phne no


Love your enemies. And pray for those who persecute. –Matthew 5:44

19 Apr 2018


Hi friends, Most investors, particularly newcomers, tend to rely heavily on their stock brokers for investment information and advice. Though stock brokers can be valuable sources of information, their advice must be taken with a pinch of salt. There are several reasons for this.

1)      Stock brokers are too close to market to be in a position to give really good advice. Their proximity to the market and their daily contact with a wide range of speculators, traders and investors makes them particularly vulnerable to rumours, tips and so-called insider information. This naturally influences whatever investment advice they give.

2)      Also stockbrokers’ advice generally tends to be in the nature of reflex action to spot news and daily share price fluctuations.  They are very rarely able to sit back and take an objective bird’s-eye view of broad economic and industrial trends.  As a result, their advice tends to be heavily slated in favour of the speculator and short-term trader in shares.

3)      Stockbrokers are generally overworked and busy men.  They get very little time for study and analysis, and for sober reflection on current economic industrial and market trends.  The very nature of their work prevents them from undertaking in-depth investment research.  As a consequence their advice tends to be superficial and is rarely backed by solid research and reasoning.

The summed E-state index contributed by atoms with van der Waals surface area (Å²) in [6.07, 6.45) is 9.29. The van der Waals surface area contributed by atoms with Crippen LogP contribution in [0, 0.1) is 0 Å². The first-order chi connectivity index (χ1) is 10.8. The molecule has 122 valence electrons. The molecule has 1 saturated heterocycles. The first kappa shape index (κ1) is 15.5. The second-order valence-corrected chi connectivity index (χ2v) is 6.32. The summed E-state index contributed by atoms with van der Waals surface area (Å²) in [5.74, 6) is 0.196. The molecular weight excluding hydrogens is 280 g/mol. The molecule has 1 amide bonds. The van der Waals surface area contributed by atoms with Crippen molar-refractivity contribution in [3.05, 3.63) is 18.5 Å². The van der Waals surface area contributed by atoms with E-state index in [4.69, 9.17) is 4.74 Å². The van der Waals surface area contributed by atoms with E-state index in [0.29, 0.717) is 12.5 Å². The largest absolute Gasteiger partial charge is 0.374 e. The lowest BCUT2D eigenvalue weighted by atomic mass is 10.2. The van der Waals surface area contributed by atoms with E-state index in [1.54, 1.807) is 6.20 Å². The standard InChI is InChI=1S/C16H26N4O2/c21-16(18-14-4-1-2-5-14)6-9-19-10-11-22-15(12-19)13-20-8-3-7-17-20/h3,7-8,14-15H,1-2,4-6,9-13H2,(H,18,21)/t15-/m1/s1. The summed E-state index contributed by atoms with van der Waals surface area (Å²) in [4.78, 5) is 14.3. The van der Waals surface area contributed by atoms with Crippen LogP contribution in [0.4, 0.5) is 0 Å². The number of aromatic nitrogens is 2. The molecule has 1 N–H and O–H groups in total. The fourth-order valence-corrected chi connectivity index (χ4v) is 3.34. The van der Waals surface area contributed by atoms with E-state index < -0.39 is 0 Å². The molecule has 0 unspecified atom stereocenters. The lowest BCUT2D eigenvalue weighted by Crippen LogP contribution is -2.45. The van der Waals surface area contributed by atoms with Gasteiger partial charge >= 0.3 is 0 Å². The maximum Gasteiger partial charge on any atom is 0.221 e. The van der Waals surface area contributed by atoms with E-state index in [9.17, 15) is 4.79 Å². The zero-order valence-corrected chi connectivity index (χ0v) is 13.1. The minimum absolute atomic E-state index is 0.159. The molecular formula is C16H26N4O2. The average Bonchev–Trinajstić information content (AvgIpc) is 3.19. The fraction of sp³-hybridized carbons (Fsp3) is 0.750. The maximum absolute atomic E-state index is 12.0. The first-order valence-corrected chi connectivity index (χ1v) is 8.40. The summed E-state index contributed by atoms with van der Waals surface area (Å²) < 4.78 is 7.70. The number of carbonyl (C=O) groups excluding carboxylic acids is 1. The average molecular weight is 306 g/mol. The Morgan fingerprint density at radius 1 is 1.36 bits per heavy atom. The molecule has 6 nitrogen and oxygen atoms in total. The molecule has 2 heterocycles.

4)      A stockbroker’s livelihood depends upon the commissions he earns from buying and selling shares.  Therefore, his natural inclination is to give advice for short-term investments.  This is another reason why you can rarely get good solid long-term investment advice from stockbrokers.

5)      The stockbroker’s main function is to buy and sell shares on your behalf.  He is primarily an agent and not an investment analyst or adviser.  You should use him as a valuable source of investment information, particularly on current market trends and prevailing market opinions, but avoid taking his investment advice at face value.  Always cross-check and re-examine his advice before acting on it. You follow none, but you learn from everyone.  Take your own decision and think positively.

6)      God Bless You,                                        See you later. 

No comments:

Post a Comment